Published Dec 13, 2011The Uncharted series has, appropriately enough, always been built of scavenged parts. Its globe hopping, treasure-hunting protagonist owes no small debt to Indiana Jones, itself a franchise mash-up of '30s and '40s Saturday matinee serials, as well as Indy's tomb raiding digital double, Lara Croft.
Uncharted is also a puzzle-based action-adventure shooter hybrid that, unlike most of its current-era, triple-A compatriots, has broken no new ground in form or content. Nor does it aspire to. Uncharted simply wants to tell a cracking, interactive adventure story and does so with its usual aplomb.
This round, intrepid anti-hero Nathan Drake is joined by his mentor, Sully – a fantastic, Columbia-set flashback chapter, which ties into the Sir Francis Drake-pegged master plot, explores how the partners first met when Drake was a precocious teen – as well as his female foil, Chloe. The primary objective is the lost city of Iram of the Pillars, in the the Rub' al Khali desert on the Arabian peninsula – another historical figure that fleshes out the storyline is T.E Lawrence, the archaeologist turned army general known as Lawrence of Arabia – though Drake's adventures take you from Britain and France to Syria and Yemen.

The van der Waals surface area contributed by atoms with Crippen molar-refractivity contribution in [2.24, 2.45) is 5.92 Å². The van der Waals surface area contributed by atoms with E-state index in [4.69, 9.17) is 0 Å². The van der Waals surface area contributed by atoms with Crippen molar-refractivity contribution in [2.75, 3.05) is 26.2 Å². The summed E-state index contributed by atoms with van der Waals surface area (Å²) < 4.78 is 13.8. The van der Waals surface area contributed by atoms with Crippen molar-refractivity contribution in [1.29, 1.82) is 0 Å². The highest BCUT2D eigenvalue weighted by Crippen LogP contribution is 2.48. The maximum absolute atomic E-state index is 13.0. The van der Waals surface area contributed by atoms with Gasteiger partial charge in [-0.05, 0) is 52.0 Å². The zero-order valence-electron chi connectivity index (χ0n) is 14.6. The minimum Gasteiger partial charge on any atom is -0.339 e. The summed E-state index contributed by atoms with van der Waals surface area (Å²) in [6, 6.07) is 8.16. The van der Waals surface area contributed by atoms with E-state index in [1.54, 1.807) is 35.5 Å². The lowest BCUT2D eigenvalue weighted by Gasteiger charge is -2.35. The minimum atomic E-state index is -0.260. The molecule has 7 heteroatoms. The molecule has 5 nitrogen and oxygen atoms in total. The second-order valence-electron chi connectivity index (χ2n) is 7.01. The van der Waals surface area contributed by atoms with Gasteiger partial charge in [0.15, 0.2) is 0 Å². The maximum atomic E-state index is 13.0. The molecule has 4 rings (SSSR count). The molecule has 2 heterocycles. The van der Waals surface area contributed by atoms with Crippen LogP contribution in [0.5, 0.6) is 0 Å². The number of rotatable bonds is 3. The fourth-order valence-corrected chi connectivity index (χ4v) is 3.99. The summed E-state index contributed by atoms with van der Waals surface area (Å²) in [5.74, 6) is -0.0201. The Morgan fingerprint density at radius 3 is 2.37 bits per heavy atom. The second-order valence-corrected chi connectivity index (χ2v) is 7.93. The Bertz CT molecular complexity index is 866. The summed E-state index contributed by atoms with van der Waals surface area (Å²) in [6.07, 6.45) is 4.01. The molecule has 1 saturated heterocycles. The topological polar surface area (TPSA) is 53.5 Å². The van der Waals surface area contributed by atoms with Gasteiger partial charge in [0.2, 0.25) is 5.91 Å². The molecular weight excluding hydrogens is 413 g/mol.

This third entry, which offers nearly no refinements to its now-familiar game play, makes this as clear as One-Eyed Willy's treasure map. And yet the well-worn formula still works because Naughty Dog has developed characters that we know and care about, an addictive storytelling style, high-end scripting, motion-capture and voice acting, and a thrilling collection of cinematic set pieces that continues to drop jaws.
Drake's Deception may eschew experimentation, but it does so in favour of full-throttle fun. Gaming may be ever fixated on the newest new, but Drake would tell you that it's the old things that are the most thrilling. (Naughty Dog/Sony)